And so, after trying a myriad of different running shoes, I opted for Saucony Triumphs – and so far they feel good. They are a little bit heavier than the Newton Gravity’s (306g vs 252g) with an 8mm heel-toe offset. To be honest, I can’t really feel the difference between the weights of the shoes. The important part, of course, is that they just feel right when running. The odd thing that I've noticed while running with the Saucony's though, is that I’m not as focused as I was with the Newtons with regards to landing on my midfoot/forefoot, although I know that I am still doing it. I do notice that my steps are quieter. For some reason I was unable to land as softly as I would have liked with the Newtons and I tended to hear a “plop” sound with every step. Odd. It may have been my gait.

When I took up running with the Newton Gravity shoes I noticed that I was a tad faster, probably because I became more focused on my form and doing the midfoot/forefoot thing, and so I have been curious what the effect, if any, would be with the new Saucony’s. The answer is still TBD… It has been so hot and humid, that any real evaluation or analysis is going to have to wait until the weather gets a little more cooperative. I’m still running in this humidity, but not with a tremendous amount of gusto. My running mojo is sucking…

But then entered a wild card…  I fell into a pair of CloudTec Cloudracers (230g, 5mm heel/toe offset) (website: the night of a 5K. I immediately felt the lightness of these shoes. Wow, so this is what lightweight shoes feel like! But they are a little weird in that the soles of the shoe have these rubber “eyelets”, or bumps (see the picture...) that are kind of little bouncy, spongy things… My initial reaction when I saw the shoe was “yeah, right… forget about it”, but then I tried them on and ran the 5K race with them.  And I PR’ed it… on an incredibly hot and humid night (it was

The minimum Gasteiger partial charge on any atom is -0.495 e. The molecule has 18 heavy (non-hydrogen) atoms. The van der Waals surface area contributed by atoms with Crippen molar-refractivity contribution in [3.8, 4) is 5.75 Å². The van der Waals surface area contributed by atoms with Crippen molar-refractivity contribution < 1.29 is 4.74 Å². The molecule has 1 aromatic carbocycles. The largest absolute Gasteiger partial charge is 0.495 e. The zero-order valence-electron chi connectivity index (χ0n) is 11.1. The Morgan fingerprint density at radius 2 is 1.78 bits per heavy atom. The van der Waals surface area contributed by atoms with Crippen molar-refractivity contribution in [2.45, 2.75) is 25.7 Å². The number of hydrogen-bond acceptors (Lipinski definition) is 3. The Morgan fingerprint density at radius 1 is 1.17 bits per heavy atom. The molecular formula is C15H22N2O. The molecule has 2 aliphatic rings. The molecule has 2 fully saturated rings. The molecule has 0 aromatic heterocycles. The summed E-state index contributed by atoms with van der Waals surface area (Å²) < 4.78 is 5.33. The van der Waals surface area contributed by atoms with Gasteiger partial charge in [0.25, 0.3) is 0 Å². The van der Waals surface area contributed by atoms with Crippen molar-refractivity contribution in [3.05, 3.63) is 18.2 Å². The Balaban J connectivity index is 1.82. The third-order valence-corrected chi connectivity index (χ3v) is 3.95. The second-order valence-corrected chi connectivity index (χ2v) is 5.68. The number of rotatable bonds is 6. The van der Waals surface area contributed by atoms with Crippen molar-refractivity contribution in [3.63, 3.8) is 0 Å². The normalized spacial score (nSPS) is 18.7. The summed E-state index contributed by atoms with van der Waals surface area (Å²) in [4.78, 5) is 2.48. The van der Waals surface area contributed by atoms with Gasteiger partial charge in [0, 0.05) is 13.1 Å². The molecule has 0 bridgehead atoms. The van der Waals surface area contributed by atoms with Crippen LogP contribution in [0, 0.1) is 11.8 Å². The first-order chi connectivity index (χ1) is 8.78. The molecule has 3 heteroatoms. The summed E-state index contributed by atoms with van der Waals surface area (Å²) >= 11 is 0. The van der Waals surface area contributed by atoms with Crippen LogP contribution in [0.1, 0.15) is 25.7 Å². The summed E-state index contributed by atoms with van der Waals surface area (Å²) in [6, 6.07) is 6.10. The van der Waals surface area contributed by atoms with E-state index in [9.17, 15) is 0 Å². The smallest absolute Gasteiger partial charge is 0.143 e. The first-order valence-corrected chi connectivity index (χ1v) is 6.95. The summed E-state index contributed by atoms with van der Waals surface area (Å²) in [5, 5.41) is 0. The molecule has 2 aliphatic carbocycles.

a midnight 4th of July run…) I ran the fastest 5K I have ever run. It must have been the shoes...! (uh-huh...) But yes, they really, really felt good. I felt a little extra spring that was very dynamic. Maybe that is what those rubber eyelets thingy's do.

I’m a little skeptical with regards to how many miles I can get out of the Cloudtec shoes, because I am sure that the rubber eyelets will either fatigue and collapse, or will rip out. We’ll see. I may just use them for events. But they do feel real good!

Next up: I'm hoping to run in one of the Ragnar series relays, the New Hampshire Reach the Bay (or is it Beach?) in September.  Never done one, hope to see what it's like!

After that its a Half Marathon on Honeymoon Island in November.

Wednesday, June 25, 2014

The Cost of Running $$

I made the mistake the other day to consider how much that particular run was costing me, as in how much per mile (I sometimes like to do math while I’m running… I know, crazy…)

Ok, it’s not a ton of money, but it turns out that it is not insignificant either.   If I include the broad assortment of running related goodies, from shoes to gu, it costs me about $0.80 per mile…  More on how I’ve arrived at that in a sec.  

When I first started to run 5 years ago I literally went out with my day-to-day sneakers, a pair of shorts and a cotton tee shirt.  After all, running is commonly known as the most inexpensive form of exercise – no equipment needed and the roads, sidewalks, and trails are free.  The only thing required is one’s effort.